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Navigating Benefits and Work

Success Stories of Year Two of the BPAO Project

December 2002

A note from The field of medicine is constantly evolving. As a result, parts of this article may be outdated. Please keep this in mind, and be sure to visit other parts of our site for more recent information!

Navigating Benefits and Work

If you are on Social Security (also known as SSDI) or Supplemental Security Income (SSI) and are working or considering going to work, learning how to manage your benefits and earned income are instrumental to the longevity of your disability claim. The Benefits Planning, Assistance and Outreach (BPAO) program, funded through the Social Security Administration (SSA) to AIDS Project Los Angeles, was developed to aid you, the recipient (SSI) and/or beneficiary (SSDI), by making you aware of the many work incentives that exist.

A Positive Impact

After two years counseling consumers on the Social Security work rules, I have seen lasting and positive effects on those who live, receive and depend on disability incomes. Over the last year, APLA's Benefits Program has seen more than 400 consumers who depend on their SSA income for the most basic necessities of life. Consequently, the loss of these federal benefits is a major concern for beneficiaries and recipients of Social Security and SSI.

Overcoming the fear of losing one's SSA benefits is a necessary step in helping those who are feeling better and living longer to increase and supplement their monthly incomes. Many of you have shared with me the many success stories of how you have managed to wade through the difficult SSA rules regarding work and want to share how some of these may influence the future of the disability community who are returning to work.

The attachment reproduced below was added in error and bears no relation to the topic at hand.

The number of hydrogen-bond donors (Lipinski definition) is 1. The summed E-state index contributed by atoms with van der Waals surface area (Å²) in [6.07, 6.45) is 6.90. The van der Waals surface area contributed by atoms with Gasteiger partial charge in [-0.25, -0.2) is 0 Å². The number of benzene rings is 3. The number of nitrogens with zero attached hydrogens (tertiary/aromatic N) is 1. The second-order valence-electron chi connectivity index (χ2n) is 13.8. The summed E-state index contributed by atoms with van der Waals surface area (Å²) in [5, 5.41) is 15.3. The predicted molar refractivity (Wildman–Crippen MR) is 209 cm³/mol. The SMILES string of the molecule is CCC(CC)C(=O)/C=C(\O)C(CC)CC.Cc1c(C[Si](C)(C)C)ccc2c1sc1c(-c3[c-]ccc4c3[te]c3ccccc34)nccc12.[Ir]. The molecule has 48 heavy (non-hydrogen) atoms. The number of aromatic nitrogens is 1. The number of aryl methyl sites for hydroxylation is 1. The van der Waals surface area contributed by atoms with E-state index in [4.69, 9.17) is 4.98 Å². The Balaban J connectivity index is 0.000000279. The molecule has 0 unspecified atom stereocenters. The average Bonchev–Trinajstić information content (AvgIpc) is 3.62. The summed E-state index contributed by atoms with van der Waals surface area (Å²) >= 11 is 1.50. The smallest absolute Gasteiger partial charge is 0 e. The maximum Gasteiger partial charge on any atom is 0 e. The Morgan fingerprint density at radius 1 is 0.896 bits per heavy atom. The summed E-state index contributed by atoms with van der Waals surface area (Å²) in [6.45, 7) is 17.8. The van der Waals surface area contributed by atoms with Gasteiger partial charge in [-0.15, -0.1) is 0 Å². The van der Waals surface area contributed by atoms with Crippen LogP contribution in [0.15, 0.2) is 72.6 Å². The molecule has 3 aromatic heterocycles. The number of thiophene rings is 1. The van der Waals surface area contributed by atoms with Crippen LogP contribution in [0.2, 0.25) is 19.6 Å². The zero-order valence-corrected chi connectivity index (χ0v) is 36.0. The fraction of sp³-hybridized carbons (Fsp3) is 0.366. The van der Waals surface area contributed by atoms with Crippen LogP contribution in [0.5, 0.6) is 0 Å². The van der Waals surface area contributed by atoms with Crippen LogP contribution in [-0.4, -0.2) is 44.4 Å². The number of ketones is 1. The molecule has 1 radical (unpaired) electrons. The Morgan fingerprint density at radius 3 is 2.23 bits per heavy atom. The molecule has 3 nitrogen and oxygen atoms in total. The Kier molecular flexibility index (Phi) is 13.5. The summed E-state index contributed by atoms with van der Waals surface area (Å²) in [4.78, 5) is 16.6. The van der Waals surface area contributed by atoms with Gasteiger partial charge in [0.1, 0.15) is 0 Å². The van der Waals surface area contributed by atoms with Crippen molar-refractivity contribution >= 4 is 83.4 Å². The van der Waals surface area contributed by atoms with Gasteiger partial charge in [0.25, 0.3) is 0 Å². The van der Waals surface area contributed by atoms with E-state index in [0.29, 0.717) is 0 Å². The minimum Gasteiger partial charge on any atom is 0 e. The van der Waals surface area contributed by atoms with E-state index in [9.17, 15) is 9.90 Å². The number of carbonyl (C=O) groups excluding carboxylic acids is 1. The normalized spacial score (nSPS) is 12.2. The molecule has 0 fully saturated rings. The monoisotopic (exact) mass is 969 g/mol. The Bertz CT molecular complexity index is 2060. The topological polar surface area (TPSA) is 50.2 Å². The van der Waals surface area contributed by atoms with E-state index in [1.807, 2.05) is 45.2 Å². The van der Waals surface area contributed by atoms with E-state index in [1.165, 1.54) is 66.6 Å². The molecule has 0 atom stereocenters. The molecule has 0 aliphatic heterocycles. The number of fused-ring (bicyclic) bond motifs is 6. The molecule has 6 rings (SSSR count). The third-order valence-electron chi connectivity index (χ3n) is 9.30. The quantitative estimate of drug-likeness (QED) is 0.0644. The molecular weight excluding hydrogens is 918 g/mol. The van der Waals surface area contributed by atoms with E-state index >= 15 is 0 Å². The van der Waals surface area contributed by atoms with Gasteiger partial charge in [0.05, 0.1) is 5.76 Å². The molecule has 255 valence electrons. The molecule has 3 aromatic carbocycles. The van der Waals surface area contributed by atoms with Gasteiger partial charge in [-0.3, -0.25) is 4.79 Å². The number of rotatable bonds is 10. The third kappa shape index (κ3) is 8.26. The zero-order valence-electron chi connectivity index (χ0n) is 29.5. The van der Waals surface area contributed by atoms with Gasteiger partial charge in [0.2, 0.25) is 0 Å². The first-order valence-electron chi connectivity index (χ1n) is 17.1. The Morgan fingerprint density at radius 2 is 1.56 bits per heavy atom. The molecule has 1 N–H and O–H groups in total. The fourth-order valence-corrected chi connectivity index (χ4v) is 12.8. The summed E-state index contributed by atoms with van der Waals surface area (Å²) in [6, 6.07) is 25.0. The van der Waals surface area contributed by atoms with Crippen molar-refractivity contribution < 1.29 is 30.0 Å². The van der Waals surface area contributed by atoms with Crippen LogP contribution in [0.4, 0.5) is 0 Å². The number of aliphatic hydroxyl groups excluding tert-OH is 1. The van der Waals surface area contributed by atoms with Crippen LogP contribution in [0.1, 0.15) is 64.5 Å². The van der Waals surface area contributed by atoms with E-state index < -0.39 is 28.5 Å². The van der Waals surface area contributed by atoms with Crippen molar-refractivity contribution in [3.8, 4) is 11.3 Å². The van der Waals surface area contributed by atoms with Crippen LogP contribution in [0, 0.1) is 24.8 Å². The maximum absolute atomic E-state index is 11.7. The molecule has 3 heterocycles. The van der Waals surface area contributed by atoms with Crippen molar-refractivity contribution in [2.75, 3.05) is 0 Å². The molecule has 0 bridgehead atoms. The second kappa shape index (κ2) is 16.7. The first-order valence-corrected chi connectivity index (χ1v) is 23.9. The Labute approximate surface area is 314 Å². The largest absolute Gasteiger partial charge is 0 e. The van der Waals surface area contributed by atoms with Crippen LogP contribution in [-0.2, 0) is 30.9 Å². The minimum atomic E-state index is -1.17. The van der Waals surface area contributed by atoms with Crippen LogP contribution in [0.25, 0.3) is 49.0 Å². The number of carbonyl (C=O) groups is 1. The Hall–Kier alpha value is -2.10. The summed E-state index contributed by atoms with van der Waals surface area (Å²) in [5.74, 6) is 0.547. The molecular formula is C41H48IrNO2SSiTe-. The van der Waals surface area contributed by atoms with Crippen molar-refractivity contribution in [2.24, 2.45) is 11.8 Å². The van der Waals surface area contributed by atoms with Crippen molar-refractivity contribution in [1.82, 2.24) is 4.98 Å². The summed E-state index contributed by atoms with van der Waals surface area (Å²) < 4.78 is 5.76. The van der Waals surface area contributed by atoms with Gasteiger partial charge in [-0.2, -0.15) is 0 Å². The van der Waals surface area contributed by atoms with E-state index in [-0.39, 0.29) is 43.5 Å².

Reduction or Elimination of Overpayments

Over the last couple of years, we have seen more than 100 cases of Social Security overpayments.

Of these overpayments, we have successfully resolved 25 percent to the consumer's satisfaction. I have encountered many cases where a beneficiary did everything in their power to report their earnings diligently and in a timely manner but it still resulted in an overpayment. We are happy to say that many SSA offices cooperate more with a BPAO counselor because they know that their recipients are being properly educated and informed on how work impacts their cash benefits.

Furthermore, where reporting was not successfully accomplished, we can help train on accurate reporting and bookkeeping strategies that will prevent or reduce the incidence of overpayments in the future.

Transition to Part-Time Employment

For those who receive SSDI, knowing the rules for the Trial Work Period (TWP) can be very challenging.

I have helped beneficiaries who are not yet ready to begin full-time employment to manage both their cash benefit and work earnings. A good way to do this is to slowly transition back to employment on a limited basis, teaching the necessary skills that will enable consumers to know the SSA rules.